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Women In 19th Century British Poetry Response

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Women in 19th Century British Poetry Response: "Porphyria's Lover," "My Last Duchess," and "The Leper"

The feelings about women in the Victorian period were very disheartening. Women were seen as objects and viewed as less than human. These views were upheld by men who perpetuated a women's place in society as a pretty thing to look at and nothing more. When a man was tired of her or felt like he could not possess her completely he could kill her as the only way to ensure that she is his forever. The following poems (all written by men), are an insight into the minds of men during the 19th century. "Porphyria's Lover, "My Last Duchess," and "The Leper" are all poems where men kill their object of affection for not being able to fully have them or (as in the case of "The Leper") gloat about her on her death bed.

"Porphyria's Lover" starts out quite innocently with two lovers meeting in a little cottage. Porphyria is described as beautiful, sexual, and at the same time, innocent. She walks in from the storm and starts a small fire in the cottage fireplace making "all the cottage warm" (line 9). This could allude to Porphyria makes the cottage warm with her sexuality and causes the narrator of the story, the man she is meeting at the cottage, to sweat. She proceeds to seduce him further by taking off her cloak and shaw, letting her wet hair down, she puts his arm around her waist, and pulls her shirt of her shoulder so that she can rest his head on it. He seems completely unresponsive. She continues engaging him by telling him that she loved him, "murmuring how she loved me -- she/ too weak, for all her heart's endeavor/ to set its struggling passion free/"(21-23) She goes on to imply that she is of a higher class than he is. She talks about being afraid to "server" her pride and vain from ties (her economic background) but she remembers that he loves her and she did not want him to think that she did not love him back. "But passion sometimes would prevail,/ Nor could to-night's gay feast restrain/ A sudden thought of one so pale/ For love of her and all in vain/" (29) He is in complete disbelief that she loves him that much and starts to think about what he could do to help her. He then comes up with a rational idea, he strangles her. " . . . I found/ A thing to do, and all her hair/ Three times around her neck I wound/ Three times her little throat around,/ and strangled her . . ./" (37-40) Clearly, this was the only choice they had. He says that this is the only was he could have Porphyria without any interference. "And I, its love, am gained instead!/ Porphyria's love: she guessed not how/ Her darling wish would be heard/"(55-57) He here claims that it was her wish to be his forever and if this is the way it has to happen; so be it. What is more disturbing is that he props her head onto his shoulder and claims that what he did was right by citing God. "And thus we sit together now/ And all night long we have not stirred,/ and yet God has not said a word!"(58 - 60) Stating that God has not punished him nor judged him so what he dd was justifiable and right.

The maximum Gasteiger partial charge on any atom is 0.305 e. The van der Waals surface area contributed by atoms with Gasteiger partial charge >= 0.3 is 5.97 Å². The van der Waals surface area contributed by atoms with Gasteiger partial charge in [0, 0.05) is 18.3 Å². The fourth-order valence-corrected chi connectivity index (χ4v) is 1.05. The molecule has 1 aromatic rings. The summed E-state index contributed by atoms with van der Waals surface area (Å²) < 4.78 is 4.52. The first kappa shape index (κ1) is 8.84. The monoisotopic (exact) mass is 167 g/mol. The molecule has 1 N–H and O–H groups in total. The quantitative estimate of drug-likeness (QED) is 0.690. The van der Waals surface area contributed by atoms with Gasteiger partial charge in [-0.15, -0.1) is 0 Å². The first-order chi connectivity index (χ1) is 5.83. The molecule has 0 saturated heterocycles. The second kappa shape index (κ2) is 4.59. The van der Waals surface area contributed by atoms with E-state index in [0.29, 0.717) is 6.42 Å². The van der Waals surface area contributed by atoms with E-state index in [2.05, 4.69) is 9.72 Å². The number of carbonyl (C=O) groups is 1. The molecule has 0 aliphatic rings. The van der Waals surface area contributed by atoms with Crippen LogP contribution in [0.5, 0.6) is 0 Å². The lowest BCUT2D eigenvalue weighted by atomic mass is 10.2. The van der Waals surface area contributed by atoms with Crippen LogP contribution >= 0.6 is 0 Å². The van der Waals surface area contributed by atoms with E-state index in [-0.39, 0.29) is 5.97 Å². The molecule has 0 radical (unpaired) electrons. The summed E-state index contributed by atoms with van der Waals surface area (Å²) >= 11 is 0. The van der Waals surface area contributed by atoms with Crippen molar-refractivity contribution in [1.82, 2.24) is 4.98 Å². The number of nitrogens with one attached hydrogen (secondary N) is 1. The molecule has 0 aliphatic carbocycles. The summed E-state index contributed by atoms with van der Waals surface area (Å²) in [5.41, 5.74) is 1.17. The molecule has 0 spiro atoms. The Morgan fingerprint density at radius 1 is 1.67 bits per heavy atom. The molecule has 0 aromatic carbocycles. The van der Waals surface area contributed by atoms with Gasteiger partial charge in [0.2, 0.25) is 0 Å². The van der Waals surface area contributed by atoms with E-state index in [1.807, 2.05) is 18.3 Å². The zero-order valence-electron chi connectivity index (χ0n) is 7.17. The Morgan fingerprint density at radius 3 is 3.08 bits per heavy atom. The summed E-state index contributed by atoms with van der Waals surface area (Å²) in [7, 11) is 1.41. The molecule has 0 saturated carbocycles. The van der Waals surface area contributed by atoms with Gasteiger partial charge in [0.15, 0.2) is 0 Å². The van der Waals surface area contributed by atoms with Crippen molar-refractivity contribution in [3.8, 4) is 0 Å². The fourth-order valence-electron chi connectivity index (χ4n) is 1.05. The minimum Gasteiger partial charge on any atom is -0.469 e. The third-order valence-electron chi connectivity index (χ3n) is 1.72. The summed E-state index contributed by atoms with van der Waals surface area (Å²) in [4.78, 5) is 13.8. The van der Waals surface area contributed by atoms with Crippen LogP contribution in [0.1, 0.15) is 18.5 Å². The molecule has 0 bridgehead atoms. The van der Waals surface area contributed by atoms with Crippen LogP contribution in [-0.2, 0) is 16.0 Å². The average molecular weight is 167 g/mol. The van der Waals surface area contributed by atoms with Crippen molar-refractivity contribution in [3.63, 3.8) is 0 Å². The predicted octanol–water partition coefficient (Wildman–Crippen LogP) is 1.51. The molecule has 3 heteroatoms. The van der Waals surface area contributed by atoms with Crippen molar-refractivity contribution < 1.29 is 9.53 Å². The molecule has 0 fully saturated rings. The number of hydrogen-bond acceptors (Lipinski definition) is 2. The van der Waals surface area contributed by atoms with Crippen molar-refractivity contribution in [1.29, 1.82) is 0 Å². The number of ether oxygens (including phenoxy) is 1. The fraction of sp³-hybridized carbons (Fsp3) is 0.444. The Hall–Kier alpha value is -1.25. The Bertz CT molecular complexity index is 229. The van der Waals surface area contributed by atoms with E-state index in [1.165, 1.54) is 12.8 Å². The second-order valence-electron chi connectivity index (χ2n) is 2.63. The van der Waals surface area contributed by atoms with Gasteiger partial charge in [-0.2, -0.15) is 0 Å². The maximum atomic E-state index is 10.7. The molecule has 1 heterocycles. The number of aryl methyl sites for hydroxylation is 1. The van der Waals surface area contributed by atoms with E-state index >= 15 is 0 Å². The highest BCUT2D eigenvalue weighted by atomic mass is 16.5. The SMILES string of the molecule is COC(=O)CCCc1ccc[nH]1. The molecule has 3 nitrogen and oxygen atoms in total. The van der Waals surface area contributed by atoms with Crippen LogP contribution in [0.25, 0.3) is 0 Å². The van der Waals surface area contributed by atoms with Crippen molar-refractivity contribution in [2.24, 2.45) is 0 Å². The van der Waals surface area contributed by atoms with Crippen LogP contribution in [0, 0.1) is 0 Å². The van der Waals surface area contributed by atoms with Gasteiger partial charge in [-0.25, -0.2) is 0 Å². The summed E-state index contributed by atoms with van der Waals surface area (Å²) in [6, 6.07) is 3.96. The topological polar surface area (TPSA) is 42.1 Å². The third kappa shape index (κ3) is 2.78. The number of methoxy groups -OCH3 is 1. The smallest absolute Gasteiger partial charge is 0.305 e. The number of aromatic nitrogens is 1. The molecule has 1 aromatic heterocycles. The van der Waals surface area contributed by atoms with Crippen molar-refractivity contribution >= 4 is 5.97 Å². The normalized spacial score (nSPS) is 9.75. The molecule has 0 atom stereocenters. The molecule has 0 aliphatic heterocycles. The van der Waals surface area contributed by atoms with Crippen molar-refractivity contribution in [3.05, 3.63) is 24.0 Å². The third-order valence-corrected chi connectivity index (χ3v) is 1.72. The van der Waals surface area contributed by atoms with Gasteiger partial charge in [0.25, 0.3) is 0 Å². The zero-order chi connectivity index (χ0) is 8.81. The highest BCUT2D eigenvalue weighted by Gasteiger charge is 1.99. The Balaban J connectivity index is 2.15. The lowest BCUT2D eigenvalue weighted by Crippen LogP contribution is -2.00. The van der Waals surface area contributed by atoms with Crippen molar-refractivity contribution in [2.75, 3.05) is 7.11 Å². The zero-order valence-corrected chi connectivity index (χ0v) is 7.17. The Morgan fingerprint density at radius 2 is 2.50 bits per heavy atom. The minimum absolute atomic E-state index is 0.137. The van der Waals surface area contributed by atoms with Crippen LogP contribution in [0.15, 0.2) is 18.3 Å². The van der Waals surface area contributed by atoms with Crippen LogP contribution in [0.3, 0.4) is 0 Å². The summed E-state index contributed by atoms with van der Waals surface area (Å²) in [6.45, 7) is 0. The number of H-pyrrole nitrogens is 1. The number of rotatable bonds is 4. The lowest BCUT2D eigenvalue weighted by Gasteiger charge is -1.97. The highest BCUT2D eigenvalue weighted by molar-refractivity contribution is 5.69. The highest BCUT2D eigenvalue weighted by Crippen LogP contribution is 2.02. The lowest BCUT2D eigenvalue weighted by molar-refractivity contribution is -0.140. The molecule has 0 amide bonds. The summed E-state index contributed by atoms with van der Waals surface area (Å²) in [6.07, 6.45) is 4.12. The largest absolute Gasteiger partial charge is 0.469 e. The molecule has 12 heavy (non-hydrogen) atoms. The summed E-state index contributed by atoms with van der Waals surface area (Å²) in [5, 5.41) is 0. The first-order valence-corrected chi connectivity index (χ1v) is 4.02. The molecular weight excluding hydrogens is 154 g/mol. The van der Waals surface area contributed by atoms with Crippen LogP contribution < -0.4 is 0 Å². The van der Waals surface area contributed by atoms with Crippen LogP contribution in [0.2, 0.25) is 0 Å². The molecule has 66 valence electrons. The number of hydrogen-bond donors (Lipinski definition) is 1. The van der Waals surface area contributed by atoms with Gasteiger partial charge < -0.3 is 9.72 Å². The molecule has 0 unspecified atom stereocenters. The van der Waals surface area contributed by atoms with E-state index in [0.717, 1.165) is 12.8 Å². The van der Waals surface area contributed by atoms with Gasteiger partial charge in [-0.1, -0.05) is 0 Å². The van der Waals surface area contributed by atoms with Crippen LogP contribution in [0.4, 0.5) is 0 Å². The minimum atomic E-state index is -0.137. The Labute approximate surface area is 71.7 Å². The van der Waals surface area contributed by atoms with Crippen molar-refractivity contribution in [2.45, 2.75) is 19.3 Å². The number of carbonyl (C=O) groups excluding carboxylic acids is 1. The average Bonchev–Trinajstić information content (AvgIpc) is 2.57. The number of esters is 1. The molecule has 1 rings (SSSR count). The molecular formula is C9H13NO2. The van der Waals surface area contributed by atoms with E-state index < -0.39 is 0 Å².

Much like "Porphyria's Lover," "The Leper" also features a lower class narrator who is in love



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